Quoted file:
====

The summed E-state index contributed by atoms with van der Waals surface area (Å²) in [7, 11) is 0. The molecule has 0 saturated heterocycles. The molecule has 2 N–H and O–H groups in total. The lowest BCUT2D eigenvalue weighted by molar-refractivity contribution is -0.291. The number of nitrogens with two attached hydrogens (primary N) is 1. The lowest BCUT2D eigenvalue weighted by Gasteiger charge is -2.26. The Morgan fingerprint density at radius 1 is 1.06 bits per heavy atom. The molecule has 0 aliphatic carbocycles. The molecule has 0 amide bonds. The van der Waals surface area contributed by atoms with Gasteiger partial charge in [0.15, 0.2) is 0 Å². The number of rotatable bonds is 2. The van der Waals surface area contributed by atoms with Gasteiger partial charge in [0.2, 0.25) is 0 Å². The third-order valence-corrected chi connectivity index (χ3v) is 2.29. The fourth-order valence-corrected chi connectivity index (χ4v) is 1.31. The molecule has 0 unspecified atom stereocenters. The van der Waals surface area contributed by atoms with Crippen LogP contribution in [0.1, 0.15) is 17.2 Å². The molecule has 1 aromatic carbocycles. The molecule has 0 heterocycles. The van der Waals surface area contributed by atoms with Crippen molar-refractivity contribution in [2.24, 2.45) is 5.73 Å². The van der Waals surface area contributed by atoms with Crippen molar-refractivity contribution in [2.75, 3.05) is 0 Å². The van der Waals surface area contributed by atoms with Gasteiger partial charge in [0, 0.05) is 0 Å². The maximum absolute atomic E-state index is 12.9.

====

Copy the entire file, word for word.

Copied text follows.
The summed E-state index contributed by atoms with van der Waals surface area (Å²) in [7, 11) is 0. The molecule has 0 saturated heterocycles. The molecule has 2 N–H and O–H groups in total. The lowest BCUT2D eigenvalue weighted by molar-refractivity contribution is -0.291. The number of nitrogens with two attached hydrogens (primary N) is 1. The lowest BCUT2D eigenvalue weighted by Gasteiger charge is -2.26. The Morgan fingerprint density at radius 1 is 1.06 bits per heavy atom. The molecule has 0 aliphatic carbocycles. The molecule has 0 amide bonds. The van der Waals surface area contributed by atoms with Gasteiger partial charge in [0.15, 0.2) is 0 Å². The number of rotatable bonds is 2. The van der Waals surface area contributed by atoms with Gasteiger partial charge in [0.2, 0.25) is 0 Å². The third-order valence-corrected chi connectivity index (χ3v) is 2.29. The fourth-order valence-corrected chi connectivity index (χ4v) is 1.31. The molecule has 0 unspecified atom stereocenters. The van der Waals surface area contributed by atoms with Crippen LogP contribution in [0.1, 0.15) is 17.2 Å². The molecule has 1 aromatic carbocycles. The molecule has 0 heterocycles. The van der Waals surface area contributed by atoms with Crippen molar-refractivity contribution in [2.24, 2.45) is 5.73 Å². The van der Waals surface area contributed by atoms with Crippen molar-refractivity contribution in [2.75, 3.05) is 0 Å². The van der Waals surface area contributed by atoms with Gasteiger partial charge in [0, 0.05) is 0 Å². The maximum absolute atomic E-state index is 12.9.